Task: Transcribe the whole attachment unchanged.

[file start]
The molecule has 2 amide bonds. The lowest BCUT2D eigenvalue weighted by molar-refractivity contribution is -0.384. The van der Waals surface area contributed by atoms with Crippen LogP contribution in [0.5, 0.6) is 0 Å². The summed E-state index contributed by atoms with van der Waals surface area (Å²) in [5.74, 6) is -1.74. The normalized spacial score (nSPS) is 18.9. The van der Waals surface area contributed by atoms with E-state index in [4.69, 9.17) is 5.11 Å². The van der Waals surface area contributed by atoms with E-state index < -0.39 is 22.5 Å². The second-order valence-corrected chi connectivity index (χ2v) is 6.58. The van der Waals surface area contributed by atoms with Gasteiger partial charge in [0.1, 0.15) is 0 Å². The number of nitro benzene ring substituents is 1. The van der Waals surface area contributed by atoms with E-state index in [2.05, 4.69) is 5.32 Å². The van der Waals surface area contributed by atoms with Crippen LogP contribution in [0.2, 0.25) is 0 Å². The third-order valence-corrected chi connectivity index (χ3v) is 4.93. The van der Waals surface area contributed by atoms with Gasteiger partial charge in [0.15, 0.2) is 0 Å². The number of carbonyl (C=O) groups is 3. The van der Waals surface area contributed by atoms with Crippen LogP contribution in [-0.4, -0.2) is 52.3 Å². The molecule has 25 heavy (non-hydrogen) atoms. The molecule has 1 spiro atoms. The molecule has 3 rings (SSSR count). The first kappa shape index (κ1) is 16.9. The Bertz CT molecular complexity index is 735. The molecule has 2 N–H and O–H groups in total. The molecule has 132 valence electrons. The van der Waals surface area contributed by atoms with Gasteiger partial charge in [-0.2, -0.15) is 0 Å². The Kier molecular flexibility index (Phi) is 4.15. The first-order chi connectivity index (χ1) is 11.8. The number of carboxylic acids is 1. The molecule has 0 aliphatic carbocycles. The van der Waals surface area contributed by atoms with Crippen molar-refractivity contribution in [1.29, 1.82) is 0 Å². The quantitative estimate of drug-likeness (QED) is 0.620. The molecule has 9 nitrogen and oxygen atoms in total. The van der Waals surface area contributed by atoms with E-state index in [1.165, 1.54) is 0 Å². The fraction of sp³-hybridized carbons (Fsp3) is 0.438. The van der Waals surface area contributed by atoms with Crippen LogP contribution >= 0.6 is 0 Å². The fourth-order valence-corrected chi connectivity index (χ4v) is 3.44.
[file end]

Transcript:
The molecule has 2 amide bonds. The lowest BCUT2D eigenvalue weighted by molar-refractivity contribution is -0.384. The van der Waals surface area contributed by atoms with Crippen LogP contribution in [0.5, 0.6) is 0 Å². The summed E-state index contributed by atoms with van der Waals surface area (Å²) in [5.74, 6) is -1.74. The normalized spacial score (nSPS) is 18.9. The van der Waals surface area contributed by atoms with E-state index in [4.69, 9.17) is 5.11 Å². The van der Waals surface area contributed by atoms with E-state index < -0.39 is 22.5 Å². The second-order valence-corrected chi connectivity index (χ2v) is 6.58. The van der Waals surface area contributed by atoms with Gasteiger partial charge in [0.1, 0.15) is 0 Å². The number of nitro benzene ring substituents is 1. The van der Waals surface area contributed by atoms with E-state index in [2.05, 4.69) is 5.32 Å². The van der Waals surface area contributed by atoms with Crippen LogP contribution in [0.2, 0.25) is 0 Å². The third-order valence-corrected chi connectivity index (χ3v) is 4.93. The van der Waals surface area contributed by atoms with Gasteiger partial charge in [0.15, 0.2) is 0 Å². The number of carbonyl (C=O) groups is 3. The van der Waals surface area contributed by atoms with Crippen LogP contribution in [-0.4, -0.2) is 52.3 Å². The molecule has 25 heavy (non-hydrogen) atoms. The molecule has 1 spiro atoms. The molecule has 3 rings (SSSR count). The first kappa shape index (κ1) is 16.9. The Bertz CT molecular complexity index is 735. The molecule has 2 N–H and O–H groups in total. The molecule has 132 valence electrons. The van der Waals surface area contributed by atoms with Gasteiger partial charge in [-0.2, -0.15) is 0 Å². The Kier molecular flexibility index (Phi) is 4.15. The first-order chi connectivity index (χ1) is 11.8. The number of carboxylic acids is 1. The molecule has 0 aliphatic carbocycles. The van der Waals surface area contributed by atoms with Crippen molar-refractivity contribution in [1.29, 1.82) is 0 Å². The quantitative estimate of drug-likeness (QED) is 0.620. The molecule has 9 nitrogen and oxygen atoms in total. The van der Waals surface area contributed by atoms with E-state index in [1.165, 1.54) is 0 Å². The fraction of sp³-hybridized carbons (Fsp3) is 0.438. The van der Waals surface area contributed by atoms with Crippen LogP contribution >= 0.6 is 0 Å². The fourth-order valence-corrected chi connectivity index (χ4v) is 3.44.